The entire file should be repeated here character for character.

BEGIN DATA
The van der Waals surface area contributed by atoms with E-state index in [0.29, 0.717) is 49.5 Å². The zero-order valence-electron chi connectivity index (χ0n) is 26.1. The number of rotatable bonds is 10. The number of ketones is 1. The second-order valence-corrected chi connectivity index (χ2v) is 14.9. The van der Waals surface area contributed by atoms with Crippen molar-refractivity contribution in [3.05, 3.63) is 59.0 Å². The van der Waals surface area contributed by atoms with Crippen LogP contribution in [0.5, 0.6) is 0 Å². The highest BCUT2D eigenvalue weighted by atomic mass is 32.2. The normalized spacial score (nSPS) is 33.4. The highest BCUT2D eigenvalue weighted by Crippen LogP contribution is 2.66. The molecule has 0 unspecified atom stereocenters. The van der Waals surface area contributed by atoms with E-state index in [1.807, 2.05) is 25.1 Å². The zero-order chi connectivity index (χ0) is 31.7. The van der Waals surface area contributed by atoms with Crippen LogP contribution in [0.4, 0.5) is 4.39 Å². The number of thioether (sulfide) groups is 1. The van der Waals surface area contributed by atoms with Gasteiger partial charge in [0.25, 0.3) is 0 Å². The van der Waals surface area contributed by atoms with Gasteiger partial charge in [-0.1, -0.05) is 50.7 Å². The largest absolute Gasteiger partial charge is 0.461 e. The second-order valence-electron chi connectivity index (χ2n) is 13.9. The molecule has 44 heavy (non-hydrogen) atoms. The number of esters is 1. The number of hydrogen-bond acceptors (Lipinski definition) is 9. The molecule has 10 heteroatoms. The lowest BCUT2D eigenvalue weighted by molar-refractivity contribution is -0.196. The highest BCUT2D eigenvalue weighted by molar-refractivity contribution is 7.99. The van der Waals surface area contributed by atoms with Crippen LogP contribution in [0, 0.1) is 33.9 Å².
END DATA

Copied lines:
The van der Waals surface area contributed by atoms with E-state index in [0.29, 0.717) is 49.5 Å². The zero-order valence-electron chi connectivity index (χ0n) is 26.1. The number of rotatable bonds is 10. The number of ketones is 1. The second-order valence-corrected chi connectivity index (χ2v) is 14.9. The van der Waals surface area contributed by atoms with Crippen molar-refractivity contribution in [3.05, 3.63) is 59.0 Å². The van der Waals surface area contributed by atoms with Crippen LogP contribution in [0.5, 0.6) is 0 Å². The highest BCUT2D eigenvalue weighted by atomic mass is 32.2. The normalized spacial score (nSPS) is 33.4. The highest BCUT2D eigenvalue weighted by Crippen LogP contribution is 2.66. The molecule has 0 unspecified atom stereocenters. The van der Waals surface area contributed by atoms with E-state index in [1.807, 2.05) is 25.1 Å². The zero-order chi connectivity index (χ0) is 31.7. The van der Waals surface area contributed by atoms with Crippen LogP contribution in [0.4, 0.5) is 4.39 Å². The number of thioether (sulfide) groups is 1. The van der Waals surface area contributed by atoms with Gasteiger partial charge in [0.25, 0.3) is 0 Å². The van der Waals surface area contributed by atoms with Gasteiger partial charge in [-0.1, -0.05) is 50.7 Å². The largest absolute Gasteiger partial charge is 0.461 e. The second-order valence-electron chi connectivity index (χ2n) is 13.9. The molecule has 44 heavy (non-hydrogen) atoms. The number of esters is 1. The number of hydrogen-bond acceptors (Lipinski definition) is 9. The molecule has 10 heteroatoms. The lowest BCUT2D eigenvalue weighted by molar-refractivity contribution is -0.196. The highest BCUT2D eigenvalue weighted by molar-refractivity contribution is 7.99. The van der Waals surface area contributed by atoms with Crippen LogP contribution in [0, 0.1) is 33.9 Å².